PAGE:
Critics Using Sunset Clause to Sabotage Diplomacy

Critics Using Sunset Clause to Sabotage Diplomacy    Critics Using Sunset Clause to Sabotage Diplomacy

A former US nuclear negotiator says opponents of a nuclear deal with Tehran have grabbed onto a common provision in the interim accord signed between Iran and the major powers in late 2013 in a last-ditch attempt to sabotage the talks on a comprehensive settlement to the long-running dispute over Tehran’s nuclear program.

Richard Nephew, director for Iran at the US National Security Council, made the remarks in an article published on the website of the National Interest on Friday.

Since the interim deal was reached, critics have focused on a variety of its alleged deficiencies, “but perhaps no element of the agreement has received as much scorn as its last line,” which is a sunset clause, he said.

The sunset clause says following successful implementation of the final step of the comprehensive solution for its full duration, Iran’s nuclear program will be treated in the same manner as that of any non-nuclear weapon state party to the Non-Proliferation Treaty (NPT).

  Common Provision

Nephew said, “Given the level of criticism, one might think the sunset provision the major powers agreed to with Iran was unprecedented. Alas, you’d be mistaken. Indeed, sunset provisions are a common feature of international arms control and even Congressional legislation.”

In view of the fact that sunset provisions are common in international diplomacy, the real issue becomes whether the sunset concept being negotiated now is adequate protection against a future Iranian move to acquire nuclear weapons, he said, adding that it is possible to discern a few of the US administration’s concepts for the sunset of a nuclear deal with Iran:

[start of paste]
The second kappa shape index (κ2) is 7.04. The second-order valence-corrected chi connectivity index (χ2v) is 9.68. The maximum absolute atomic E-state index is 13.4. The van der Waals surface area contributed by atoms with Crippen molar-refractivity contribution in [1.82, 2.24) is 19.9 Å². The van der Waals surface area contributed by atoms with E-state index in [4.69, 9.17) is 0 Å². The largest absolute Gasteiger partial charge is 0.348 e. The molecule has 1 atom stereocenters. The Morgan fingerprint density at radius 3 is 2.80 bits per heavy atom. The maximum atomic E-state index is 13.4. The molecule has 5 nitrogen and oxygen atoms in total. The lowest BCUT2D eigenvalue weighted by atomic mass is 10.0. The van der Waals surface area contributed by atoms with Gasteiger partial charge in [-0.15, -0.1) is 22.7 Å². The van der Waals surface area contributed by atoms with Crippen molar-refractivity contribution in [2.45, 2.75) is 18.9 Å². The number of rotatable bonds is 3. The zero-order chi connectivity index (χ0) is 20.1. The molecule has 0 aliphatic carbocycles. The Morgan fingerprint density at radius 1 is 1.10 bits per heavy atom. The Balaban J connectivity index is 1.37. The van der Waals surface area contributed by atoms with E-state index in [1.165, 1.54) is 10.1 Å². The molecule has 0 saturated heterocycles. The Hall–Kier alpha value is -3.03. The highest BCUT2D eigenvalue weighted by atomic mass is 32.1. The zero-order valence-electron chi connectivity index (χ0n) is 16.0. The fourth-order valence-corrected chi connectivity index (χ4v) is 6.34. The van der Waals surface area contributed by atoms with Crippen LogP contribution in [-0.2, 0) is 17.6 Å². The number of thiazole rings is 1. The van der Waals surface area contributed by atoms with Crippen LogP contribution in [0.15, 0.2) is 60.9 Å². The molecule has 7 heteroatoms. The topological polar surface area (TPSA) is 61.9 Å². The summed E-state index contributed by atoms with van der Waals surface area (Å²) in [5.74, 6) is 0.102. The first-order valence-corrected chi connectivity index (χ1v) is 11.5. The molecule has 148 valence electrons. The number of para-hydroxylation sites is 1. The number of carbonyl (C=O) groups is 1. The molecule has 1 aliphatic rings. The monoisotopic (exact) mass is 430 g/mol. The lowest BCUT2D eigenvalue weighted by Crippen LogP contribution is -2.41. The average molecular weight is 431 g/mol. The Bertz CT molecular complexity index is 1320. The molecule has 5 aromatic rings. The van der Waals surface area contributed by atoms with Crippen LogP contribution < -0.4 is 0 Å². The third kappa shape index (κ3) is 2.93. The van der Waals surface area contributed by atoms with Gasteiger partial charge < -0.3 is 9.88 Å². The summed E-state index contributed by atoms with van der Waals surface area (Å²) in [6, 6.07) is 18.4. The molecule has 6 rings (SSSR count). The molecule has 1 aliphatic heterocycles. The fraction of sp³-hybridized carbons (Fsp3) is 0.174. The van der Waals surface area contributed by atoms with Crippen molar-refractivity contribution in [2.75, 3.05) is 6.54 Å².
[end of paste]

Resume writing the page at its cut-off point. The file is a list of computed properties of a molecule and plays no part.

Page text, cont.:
1. It would only come after a long period of nuclear restrictions and intrusive inspections.

2. Iran would agree to fully implement its Safeguards Agreement and the Additional Protocol.  

3. During the period of the agreement, Iran would permit even more intrusive inspections than what these agreements with the International Atomic Energy Agency would normally allow.

He explained, “Iran would be treated like any other NPT state party in compliance with its international obligations after the term of the agreement formally ends. Nowhere has the United States agreed that Iran would be immunized forever more from international scrutiny after a deal eventually ends. Should Iran attempt to move to nuclear weapons after that time, it would be acting in contravention of its NPT obligations.”

Iran denies it nuclear program may have any military objectives, saying the work is solely for peaceful purposes, such as generating electricity.  

Nephew said, “Sunsetting is not a problem, either conceptually or specifically with Iran, and that it is an appropriate, standard, and reasonable way to address a long-term national security issue… Most people currently taking issue with the sunset clause are really just opposed to any deal with Iran.”

In conclusion, he said, “As a long-time antagonist of the Iranian nuclear program, it is not easy to contemplate a future in which Iran’s nuclear program is free from constraints… However, the simple reality is that Iran will not accept a deal in which it is a second-class NPT citizen forever and insisting upon it would spell the end of the negotiating process.  

“The sunset provision that the negotiators have in mind would address US national security requirements as well as protect the interests of our allies and partners. We should not jeopardize a sufficient solution for an unachievable ideal one.”